The following is the first in a series of blogs where 9ine explore how schools can implement technical and organisational changes in order to further protect the confidentiality, integrity and availability of your information and information systems. We will be building upon each stage of the UK’s National Cyber Security Centre (NCSC) 10 Steps to Cyber Security, and in turn, provide our independent recommendations, examples and guidance.
In our previous blog, “How secure is your school from cyber attacks?” we outlined that schools need to move from defensive to offensive measures against cyber attacks and to further protect against data breaches. The first step listed was to identify all your vulnerabilities; how to do this was captured in, “How To Assess Your School's Vulnerability To Cyber Attacks." Once your vulnerabilities have been identified and assessed against the likelihood and impact of a threat, you will have determined your risks. These risks need to be captured, prioritised and proactively managed through school policies, processes and a central risk log.
In this first blog following the NCSC guidance, we look at risk management and how effective risk management will help your school prioritise the actions required to further protect your data and network from identified vulnerabilities. By following recommended codes of conduct, you will be demonstrating a level of compliance with data protection law and the associated cyber frameworks.
What are the key benefits of maintaining and managing a risk log?
- A risk log allows your individual departments to capture their issues and risks
- A central repository of all risks enables prioritisation and identification of common issues
- Rationalisation will lead projects and mitigating actions based on a risk assessment and can be managed across the school as a whole
- Risk management will help forecast both financial and resource planning
- The risk register provides a mechanism for evidencing to your school board/governors and regulatory authorities that you are actively identifying and managing risks
What are the main stages involved in risk management?
There are many risk management frameworks available, it is our interpretation that they broadly follow the below cycle.
Identify - the school should assess organisational and technical systems and services for vulnerabilities to data and cyber breaches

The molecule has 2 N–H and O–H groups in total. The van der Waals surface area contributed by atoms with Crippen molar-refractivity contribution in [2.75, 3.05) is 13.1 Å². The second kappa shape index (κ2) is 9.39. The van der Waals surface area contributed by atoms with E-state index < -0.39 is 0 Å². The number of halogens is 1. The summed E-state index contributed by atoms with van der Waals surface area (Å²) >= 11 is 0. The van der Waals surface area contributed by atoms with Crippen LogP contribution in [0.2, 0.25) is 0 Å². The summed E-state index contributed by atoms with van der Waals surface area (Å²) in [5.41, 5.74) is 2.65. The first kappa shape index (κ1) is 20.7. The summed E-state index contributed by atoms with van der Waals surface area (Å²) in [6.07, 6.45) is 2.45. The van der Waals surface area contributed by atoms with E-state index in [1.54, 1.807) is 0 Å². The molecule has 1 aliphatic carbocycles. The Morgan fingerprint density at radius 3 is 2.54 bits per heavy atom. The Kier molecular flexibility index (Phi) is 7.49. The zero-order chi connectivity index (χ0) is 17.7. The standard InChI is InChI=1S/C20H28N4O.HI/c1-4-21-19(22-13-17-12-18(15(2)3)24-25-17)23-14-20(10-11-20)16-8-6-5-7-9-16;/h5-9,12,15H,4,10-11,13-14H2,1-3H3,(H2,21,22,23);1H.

Analyse - the vulnerabilities should be assessed against their likelihood, impact and severity if realised to determine their overall risk to the school
Action - all identified risks should have a risk owner, mitigating action, timescale to implement and an appropriate action owner assigned
Monitor - organisations need to put in place ways of monitoring and assessing the ongoing effectiveness of their risk response. Are your current technological actions still sufficient? Are the organisational measures you put in place being implemented and followed?
Control - controls are put in place to modify the risk and they generally fall under one of the following measures: preventative, detective or reactive
The above is a cyclic process and only through following a defined and documented policy, process and procedure, can you demonstrate an effective risk management regime within your school.
What should we be looking for in our risk management regime?
Firstly, identify if your school has an up-to-date and active risk policy, process, procedure and risk log.
This may be something that has not been disseminated throughout the school and may only currently be held at board level. Equally, some schools may have isolated risk registers that are used in isolation and do not feed into a central repository.
Secondly, in order to implement and embed, or to check that you have an appropriate risk management regime across your school, you should ensure that you have:
- A risk management policy
- A risk management process and procedure
- Individual department risk logs
- A centrally managed risk register
- Identified risk and action owners
- Regular meetings
- The support of the school's board/governors
These policies, processes and procedures need to be supported by an empowered school governance structure, which itself is actively supported by the board of directors or governors. Once agreed by senior leaders and the board of directors or governors, the risk management regime should be clearly communicated to all employees, contractors and suppliers to ensure all are aware of the approach, how decisions are made, and any applicable risk boundaries.
All risks and issues should be tracked. Schools should have a mechanism in place for raising awareness to the board/governors, and all identified risks should be prioritised against a supporting action plan. Identification, classification and the use of a risk-based methodology are key in the active management of risks. Effective risk management is identified as a key stage in cyber security frameworks and guides such as the EU NIS Directive (A2), NIST Risk Management Framework (RMF) and the NCSC 10 Steps to Cyber Security.
By identifying and logging your risks, you will be able to provide evidence to any regulatory authorities that there were plans in place to resolve the risk, should that vulnerability ever be exploited prior to your planned resolution.
Vulnerability identification, assessment, actions plans based on risk assessment and management, are all key elements in all of 9ine’s services. Contact our team if you would like to hear more about the setup and management of risk within your school.
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